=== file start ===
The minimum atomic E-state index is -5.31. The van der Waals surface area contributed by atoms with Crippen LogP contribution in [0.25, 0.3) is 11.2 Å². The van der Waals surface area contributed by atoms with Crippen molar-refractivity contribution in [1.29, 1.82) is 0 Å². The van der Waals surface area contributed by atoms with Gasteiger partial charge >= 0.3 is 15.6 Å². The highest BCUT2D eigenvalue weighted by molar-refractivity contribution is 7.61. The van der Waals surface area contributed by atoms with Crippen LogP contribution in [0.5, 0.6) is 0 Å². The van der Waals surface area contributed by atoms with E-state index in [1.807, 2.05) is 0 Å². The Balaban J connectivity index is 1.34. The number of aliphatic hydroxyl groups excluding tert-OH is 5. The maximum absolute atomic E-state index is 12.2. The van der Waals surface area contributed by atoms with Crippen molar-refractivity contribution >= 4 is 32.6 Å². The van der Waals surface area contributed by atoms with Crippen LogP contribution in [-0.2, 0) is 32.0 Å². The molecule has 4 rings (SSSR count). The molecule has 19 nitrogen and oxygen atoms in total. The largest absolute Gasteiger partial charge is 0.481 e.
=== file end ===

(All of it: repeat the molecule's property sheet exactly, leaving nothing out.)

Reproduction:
The minimum atomic E-state index is -5.31. The van der Waals surface area contributed by atoms with Crippen LogP contribution in [0.25, 0.3) is 11.2 Å². The van der Waals surface area contributed by atoms with Crippen molar-refractivity contribution in [1.29, 1.82) is 0 Å². The van der Waals surface area contributed by atoms with Gasteiger partial charge >= 0.3 is 15.6 Å². The highest BCUT2D eigenvalue weighted by molar-refractivity contribution is 7.61. The van der Waals surface area contributed by atoms with Crippen LogP contribution in [0.5, 0.6) is 0 Å². The van der Waals surface area contributed by atoms with E-state index in [1.807, 2.05) is 0 Å². The Balaban J connectivity index is 1.34. The number of aliphatic hydroxyl groups excluding tert-OH is 5. The maximum absolute atomic E-state index is 12.2. The van der Waals surface area contributed by atoms with Crippen molar-refractivity contribution >= 4 is 32.6 Å². The van der Waals surface area contributed by atoms with Crippen LogP contribution in [-0.2, 0) is 32.0 Å². The molecule has 4 rings (SSSR count). The molecule has 19 nitrogen and oxygen atoms in total. The largest absolute Gasteiger partial charge is 0.481 e.